6 nutritious benefits of radishes

Radishes are often overlooked at the supermarket. But if you're looking to switch up your vegetable game, you might want to add these pinkish-red orbs to your cart. Known for their peppery flavour and crunchy texture, radishes are packed with antioxidants, fiber, and essential vitamins and minerals. Plus, they're a type of cruciferous vegetable, meaning they're related to popular produce like cauliflower and kale. Cruciferous veggies, in general, are teeming with health benefits, so you can be sure radishes won't disappoint in flavour or nutrition. (Bonus: Radishes are some of the easiest vegetables to grow. If you're a gardening newbie, try adding radish seeds to your planting rotation.) Ahead, learn what registered dietitians have to say about important radish nutrition and health benefits.

Radishes are high in antioxidants

Antioxidants are substances that neutralise, or "turn off," harmful molecules called free radicals. (In high amounts, free radicals cause cell damage and oxidative stress, leading to chronic conditions like cancer or heart disease.) Examples of radish antioxidants include glucosinolates, or sulfur-containing compounds mainly found in cruciferous veggies. They fight oxidative stress and protect cells by reducing free radical damage. Radishes also contain antioxidants like vitamin C, folate, and anthocyanins, AKA plant compounds that give radishes their reddish hue.

Radishes can control blood sugar and manage diabetes

Your body stabilises blood sugar by producing insulin, a hormone that moves glucose from the blood and into your cells. As it turns out, the anthocyanins in radishes can lend a hand. Anthocyanins improve insulin sensitivity, or how well your cells respond to insulin and take up glucose. Radishes also contain catechin, a compound that triggers insulin secretion. Additionally, radishes provide fiber, which can help slow down digestion of sugar from other food. This prevents spikes in blood sugar that, over time, can contribute to poor insulin sensitivity and diabetes.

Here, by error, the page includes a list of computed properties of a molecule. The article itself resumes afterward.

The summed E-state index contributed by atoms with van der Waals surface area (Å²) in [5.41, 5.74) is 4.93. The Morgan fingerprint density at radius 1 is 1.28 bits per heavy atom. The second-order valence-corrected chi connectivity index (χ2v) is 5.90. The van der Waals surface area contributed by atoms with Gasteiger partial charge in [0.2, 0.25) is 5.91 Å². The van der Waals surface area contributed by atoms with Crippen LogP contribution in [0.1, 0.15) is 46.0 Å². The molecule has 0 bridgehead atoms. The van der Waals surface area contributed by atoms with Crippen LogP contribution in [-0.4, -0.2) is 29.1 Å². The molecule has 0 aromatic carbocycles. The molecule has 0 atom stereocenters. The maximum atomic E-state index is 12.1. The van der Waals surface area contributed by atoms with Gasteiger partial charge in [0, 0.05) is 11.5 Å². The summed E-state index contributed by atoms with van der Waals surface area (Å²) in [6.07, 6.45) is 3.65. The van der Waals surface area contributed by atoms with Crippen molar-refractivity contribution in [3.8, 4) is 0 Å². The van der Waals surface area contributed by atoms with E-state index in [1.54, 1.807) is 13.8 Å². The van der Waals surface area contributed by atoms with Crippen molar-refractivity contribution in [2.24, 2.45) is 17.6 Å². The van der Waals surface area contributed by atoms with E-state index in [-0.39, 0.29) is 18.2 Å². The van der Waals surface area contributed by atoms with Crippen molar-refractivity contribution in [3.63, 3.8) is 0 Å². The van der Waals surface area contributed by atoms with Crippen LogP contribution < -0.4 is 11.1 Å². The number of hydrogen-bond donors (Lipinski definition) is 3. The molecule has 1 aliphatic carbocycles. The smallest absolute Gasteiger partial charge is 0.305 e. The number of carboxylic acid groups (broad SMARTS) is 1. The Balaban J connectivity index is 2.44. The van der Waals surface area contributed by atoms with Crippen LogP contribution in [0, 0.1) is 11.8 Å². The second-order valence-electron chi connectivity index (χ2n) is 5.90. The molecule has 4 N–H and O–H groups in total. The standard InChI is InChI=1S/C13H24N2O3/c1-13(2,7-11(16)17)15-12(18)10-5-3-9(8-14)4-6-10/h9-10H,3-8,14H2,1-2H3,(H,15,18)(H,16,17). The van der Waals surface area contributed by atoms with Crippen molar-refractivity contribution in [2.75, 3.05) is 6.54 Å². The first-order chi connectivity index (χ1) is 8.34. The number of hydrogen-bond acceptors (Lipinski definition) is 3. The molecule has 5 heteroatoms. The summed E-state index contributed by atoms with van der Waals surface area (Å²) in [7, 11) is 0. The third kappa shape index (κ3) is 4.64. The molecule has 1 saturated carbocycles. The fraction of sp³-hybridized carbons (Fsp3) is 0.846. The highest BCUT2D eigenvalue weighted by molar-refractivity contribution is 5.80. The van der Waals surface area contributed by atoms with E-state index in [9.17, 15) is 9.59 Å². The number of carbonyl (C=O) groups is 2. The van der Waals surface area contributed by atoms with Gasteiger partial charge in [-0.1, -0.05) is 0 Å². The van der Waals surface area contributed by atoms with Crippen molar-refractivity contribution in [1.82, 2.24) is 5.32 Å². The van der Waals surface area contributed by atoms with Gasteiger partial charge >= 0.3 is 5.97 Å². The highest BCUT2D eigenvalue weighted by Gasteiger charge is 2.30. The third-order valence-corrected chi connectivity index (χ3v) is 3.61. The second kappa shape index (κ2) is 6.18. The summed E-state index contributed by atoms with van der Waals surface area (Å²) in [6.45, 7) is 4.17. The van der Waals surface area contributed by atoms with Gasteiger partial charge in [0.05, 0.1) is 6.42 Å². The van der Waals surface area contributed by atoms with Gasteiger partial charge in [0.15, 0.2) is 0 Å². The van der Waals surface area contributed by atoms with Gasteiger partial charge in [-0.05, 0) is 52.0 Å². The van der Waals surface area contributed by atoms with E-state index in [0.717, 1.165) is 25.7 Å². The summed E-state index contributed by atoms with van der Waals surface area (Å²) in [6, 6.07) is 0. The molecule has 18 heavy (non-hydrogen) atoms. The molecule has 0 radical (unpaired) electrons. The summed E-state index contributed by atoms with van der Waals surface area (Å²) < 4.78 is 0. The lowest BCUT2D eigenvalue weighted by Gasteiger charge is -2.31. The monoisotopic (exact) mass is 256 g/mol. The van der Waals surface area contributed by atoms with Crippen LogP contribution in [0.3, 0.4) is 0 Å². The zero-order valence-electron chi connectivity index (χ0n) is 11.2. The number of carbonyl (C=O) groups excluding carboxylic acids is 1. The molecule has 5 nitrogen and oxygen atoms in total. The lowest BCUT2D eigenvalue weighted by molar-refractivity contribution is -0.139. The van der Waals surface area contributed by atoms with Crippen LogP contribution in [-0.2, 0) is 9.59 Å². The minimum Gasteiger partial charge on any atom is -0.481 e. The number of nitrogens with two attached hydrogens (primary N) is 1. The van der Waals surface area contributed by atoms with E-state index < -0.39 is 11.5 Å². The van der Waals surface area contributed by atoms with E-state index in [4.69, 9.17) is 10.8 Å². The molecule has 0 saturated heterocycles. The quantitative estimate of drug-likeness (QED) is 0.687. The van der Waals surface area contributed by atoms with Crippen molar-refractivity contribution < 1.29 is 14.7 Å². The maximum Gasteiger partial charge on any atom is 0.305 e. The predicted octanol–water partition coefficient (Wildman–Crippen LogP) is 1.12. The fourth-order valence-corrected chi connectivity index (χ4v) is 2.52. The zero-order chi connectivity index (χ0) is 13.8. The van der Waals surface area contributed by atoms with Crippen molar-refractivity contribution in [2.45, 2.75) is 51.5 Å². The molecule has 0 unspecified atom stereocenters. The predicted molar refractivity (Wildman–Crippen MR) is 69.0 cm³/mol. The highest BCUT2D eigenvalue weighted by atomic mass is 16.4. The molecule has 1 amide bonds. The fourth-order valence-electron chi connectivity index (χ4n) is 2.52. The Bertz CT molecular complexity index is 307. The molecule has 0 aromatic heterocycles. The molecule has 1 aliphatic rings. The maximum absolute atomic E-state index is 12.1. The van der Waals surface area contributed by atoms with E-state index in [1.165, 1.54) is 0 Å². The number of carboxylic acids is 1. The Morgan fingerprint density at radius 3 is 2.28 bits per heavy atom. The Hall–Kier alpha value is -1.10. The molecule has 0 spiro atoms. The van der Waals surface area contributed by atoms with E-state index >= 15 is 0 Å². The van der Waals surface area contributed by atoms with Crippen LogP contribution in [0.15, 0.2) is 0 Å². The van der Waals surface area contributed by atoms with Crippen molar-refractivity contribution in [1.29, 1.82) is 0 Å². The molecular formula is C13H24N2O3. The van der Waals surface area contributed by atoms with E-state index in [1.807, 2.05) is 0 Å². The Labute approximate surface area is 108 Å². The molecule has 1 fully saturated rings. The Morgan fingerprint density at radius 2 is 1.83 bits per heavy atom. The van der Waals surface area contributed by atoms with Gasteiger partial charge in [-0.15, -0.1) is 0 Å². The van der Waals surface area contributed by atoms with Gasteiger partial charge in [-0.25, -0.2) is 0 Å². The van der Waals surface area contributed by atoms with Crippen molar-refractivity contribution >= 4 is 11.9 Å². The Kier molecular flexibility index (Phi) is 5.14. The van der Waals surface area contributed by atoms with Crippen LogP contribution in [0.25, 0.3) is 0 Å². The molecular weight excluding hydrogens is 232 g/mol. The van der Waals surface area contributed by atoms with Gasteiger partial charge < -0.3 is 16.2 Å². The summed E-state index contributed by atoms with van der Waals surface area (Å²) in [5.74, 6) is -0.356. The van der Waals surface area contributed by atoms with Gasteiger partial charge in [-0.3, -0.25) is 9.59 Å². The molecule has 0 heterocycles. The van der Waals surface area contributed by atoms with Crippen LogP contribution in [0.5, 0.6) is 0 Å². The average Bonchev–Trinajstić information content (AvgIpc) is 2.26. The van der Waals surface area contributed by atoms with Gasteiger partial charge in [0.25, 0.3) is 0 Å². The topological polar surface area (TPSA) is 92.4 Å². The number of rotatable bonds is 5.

Radishes have essential nutrients, like vitamin C, for immune function

Looking for tasty new ways to eat more vitamin C? Add radishes to your shopping list. Check out these radish nutrition facts: One cup of raw radishes boasts 17 milligrams of the vitamin C. That's about 20 per cent of the daily recommended intake of 90 milligrams and 75 milligrams for men and women, respectively. Vitamin C supports immune function by enhancing the activity of phagocytes, or cells that eat harmful germs. This key vitamin is also an antioxidant, as mentioned above, meaning it can protect cells from free radical damage.

Radishes contain selenium, another immune-boosting nutrient. Selenium keeps you healthy by activating T and B cells, AKA white blood cells involved in your body's immune response.

They're full of fibre and great for digestive health

Radishes offer a combo of soluble and insoluble fibre. This is great news for your GI tract, as both types of fibre can make it easier to go number two. Soluble fiber – which dissolves in water – can ease diarrhea by reducing excess fluid. On the flipside, insoluble fibre does not dissolve in water. This type of fibre bulks up the stool, making it useful for relieving constipation and promoting regular bowel movements.

Radishes help protect your heart

As mentioned above, oxidative stress can contribute to the development of heart disease. But thanks to the antioxidant anthocyanins in radishes, eating this crunchy veggie may reduce your risk. Anthocyanins protect your heart by preventing tissue damage caused by oxidative stress. Anthocyanins also can also reduce high blood pressure, a major risk factor of heart disease. Here's how: Anthocyanins decrease inflammation in the arteries, keeping atherosclerosis at bay. Atherosclerosis is when plaque builds up in your arteries, restricting blood flow to and from your heart.

As for the glucosinolates in radishes? They offer similar heart-healthy benefits. In the body, glucosinolates break down into compounds called isothiocyanates. Isothiocyanates have both antioxidant and anti-inflammatory properties, further preventing atherosclerosis and protecting your heart.

Radishes provide key minerals like calcium, iron, and potassium

Radish nutrition also provides small amounts of minerals like calcium, iron, and magnesium. They also contain some potassium, a nutrient that adds to the heart-healthy benefits of radishes mentioned above. According to the Centers for Disease Control and Prevention, eating potassium-rich foods can decrease high blood pressure. One cup of sliced raw radishes contains 268 milligrams, which can help you reach the recommended daily intake of 3,400 milligrams and 2,600 milligrams for men and women, respectively.